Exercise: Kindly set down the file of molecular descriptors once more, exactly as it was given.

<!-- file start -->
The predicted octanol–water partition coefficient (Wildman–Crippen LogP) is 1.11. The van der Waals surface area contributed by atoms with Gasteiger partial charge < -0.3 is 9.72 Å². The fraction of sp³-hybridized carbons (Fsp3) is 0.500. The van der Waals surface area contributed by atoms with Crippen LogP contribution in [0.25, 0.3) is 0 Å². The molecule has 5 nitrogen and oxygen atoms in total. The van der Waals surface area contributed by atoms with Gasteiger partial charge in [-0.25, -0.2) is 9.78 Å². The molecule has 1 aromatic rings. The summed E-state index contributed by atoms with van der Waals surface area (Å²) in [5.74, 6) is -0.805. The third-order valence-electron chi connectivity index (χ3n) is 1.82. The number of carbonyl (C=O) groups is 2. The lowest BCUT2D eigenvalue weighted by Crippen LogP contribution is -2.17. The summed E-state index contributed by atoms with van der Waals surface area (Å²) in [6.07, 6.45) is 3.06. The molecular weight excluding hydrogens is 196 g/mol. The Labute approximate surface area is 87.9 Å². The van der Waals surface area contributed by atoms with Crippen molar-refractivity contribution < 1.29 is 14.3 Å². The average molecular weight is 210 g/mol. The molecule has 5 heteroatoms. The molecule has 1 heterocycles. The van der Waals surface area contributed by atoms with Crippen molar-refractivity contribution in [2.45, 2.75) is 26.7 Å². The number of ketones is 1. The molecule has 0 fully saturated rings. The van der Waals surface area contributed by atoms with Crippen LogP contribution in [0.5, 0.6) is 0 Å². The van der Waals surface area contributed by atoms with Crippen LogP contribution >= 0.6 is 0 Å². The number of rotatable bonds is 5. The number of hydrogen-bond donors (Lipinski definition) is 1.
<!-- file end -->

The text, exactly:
The predicted octanol–water partition coefficient (Wildman–Crippen LogP) is 1.11. The van der Waals surface area contributed by atoms with Gasteiger partial charge < -0.3 is 9.72 Å². The fraction of sp³-hybridized carbons (Fsp3) is 0.500. The van der Waals surface area contributed by atoms with Crippen LogP contribution in [0.25, 0.3) is 0 Å². The molecule has 5 nitrogen and oxygen atoms in total. The van der Waals surface area contributed by atoms with Gasteiger partial charge in [-0.25, -0.2) is 9.78 Å². The molecule has 1 aromatic rings. The summed E-state index contributed by atoms with van der Waals surface area (Å²) in [5.74, 6) is -0.805. The third-order valence-electron chi connectivity index (χ3n) is 1.82. The number of carbonyl (C=O) groups is 2. The lowest BCUT2D eigenvalue weighted by Crippen LogP contribution is -2.17. The summed E-state index contributed by atoms with van der Waals surface area (Å²) in [6.07, 6.45) is 3.06. The molecular weight excluding hydrogens is 196 g/mol. The Labute approximate surface area is 87.9 Å². The van der Waals surface area contributed by atoms with Crippen molar-refractivity contribution < 1.29 is 14.3 Å². The average molecular weight is 210 g/mol. The molecule has 5 heteroatoms. The molecule has 1 heterocycles. The van der Waals surface area contributed by atoms with Crippen molar-refractivity contribution in [2.45, 2.75) is 26.7 Å². The number of ketones is 1. The molecule has 0 fully saturated rings. The van der Waals surface area contributed by atoms with Crippen LogP contribution in [0.5, 0.6) is 0 Å². The van der Waals surface area contributed by atoms with Crippen LogP contribution >= 0.6 is 0 Å². The number of rotatable bonds is 5. The number of hydrogen-bond donors (Lipinski definition) is 1.